The Smart Neanderthal: Bird Catching, Cave Art & the Cognitive Revolution (Compact Disc)
Finlayson is an expert in the ways that all early humans used the food and resources provided by an incredible variety of birds, many now extinct. He combines new information about Neanderthals to debunk preconceived notions of them as lesser beings, and in fact demonstrates their rich knowledge of the birds around them, how they followed and hunted them, used them for decoration and painted their images on cave walls. This engaging book shows that Neanderthals were not simply outclassed or pushed out by modern homo sapiens.— Kent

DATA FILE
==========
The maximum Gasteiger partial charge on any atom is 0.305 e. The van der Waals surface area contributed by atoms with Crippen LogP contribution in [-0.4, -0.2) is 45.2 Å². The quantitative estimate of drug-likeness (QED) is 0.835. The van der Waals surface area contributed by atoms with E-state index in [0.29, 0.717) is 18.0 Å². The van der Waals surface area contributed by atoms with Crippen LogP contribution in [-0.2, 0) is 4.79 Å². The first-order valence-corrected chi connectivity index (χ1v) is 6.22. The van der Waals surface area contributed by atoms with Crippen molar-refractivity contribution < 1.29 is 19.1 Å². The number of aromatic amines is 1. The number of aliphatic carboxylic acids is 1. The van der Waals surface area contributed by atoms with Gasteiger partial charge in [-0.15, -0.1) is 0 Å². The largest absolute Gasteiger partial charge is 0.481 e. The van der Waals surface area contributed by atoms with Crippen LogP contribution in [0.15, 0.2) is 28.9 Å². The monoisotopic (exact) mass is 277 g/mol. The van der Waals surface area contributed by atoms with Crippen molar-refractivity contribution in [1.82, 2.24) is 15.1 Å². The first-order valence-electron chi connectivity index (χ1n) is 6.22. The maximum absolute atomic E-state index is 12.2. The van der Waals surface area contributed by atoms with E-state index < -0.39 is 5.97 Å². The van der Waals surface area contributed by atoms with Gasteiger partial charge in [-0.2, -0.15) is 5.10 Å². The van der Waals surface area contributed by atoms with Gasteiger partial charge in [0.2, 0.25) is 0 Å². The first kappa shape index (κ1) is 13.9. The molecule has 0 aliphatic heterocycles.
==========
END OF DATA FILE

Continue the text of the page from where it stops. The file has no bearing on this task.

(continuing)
Since the late 1980s the dominant theory of human origins has been that a "cognitive revolution" (c. 50,000 years ago) led to the advent of our species, Homo sapiens. As a result of this revolution our species spread and eventually replaced all existing archaic Homo species, ultimately leading to the superiority of modern humans. Or so we thought. As Clive Finlayson explains, the latest advances in genetics prove that there was significant interbreeding between Modern Humans and the Neanderthals. All non-Africans today carry some Neanderthal genes. We have also discovered aspects of Neanderthal behavior that indicate that they were not cognitively inferior to modern humans, as we once thought, and in fact had their own rituals and art. Finlayson, who is at the forefront of this research, recounts the discoveries of his team, providing evidence that Neanderthals caught birds of prey, and used their feathers for symbolic purposes. There is also evidence that Neanderthals practiced other forms of art, as the recently discovered engravings in Gorham's Cave Gibraltar indicate. Linking all the recent evidence, The Smart Neanderthal casts a new light on the Neanderthals and the "Cognitive Revolution." Finlayson overturns classic narratives of human origins, and raises important questions about who we really are.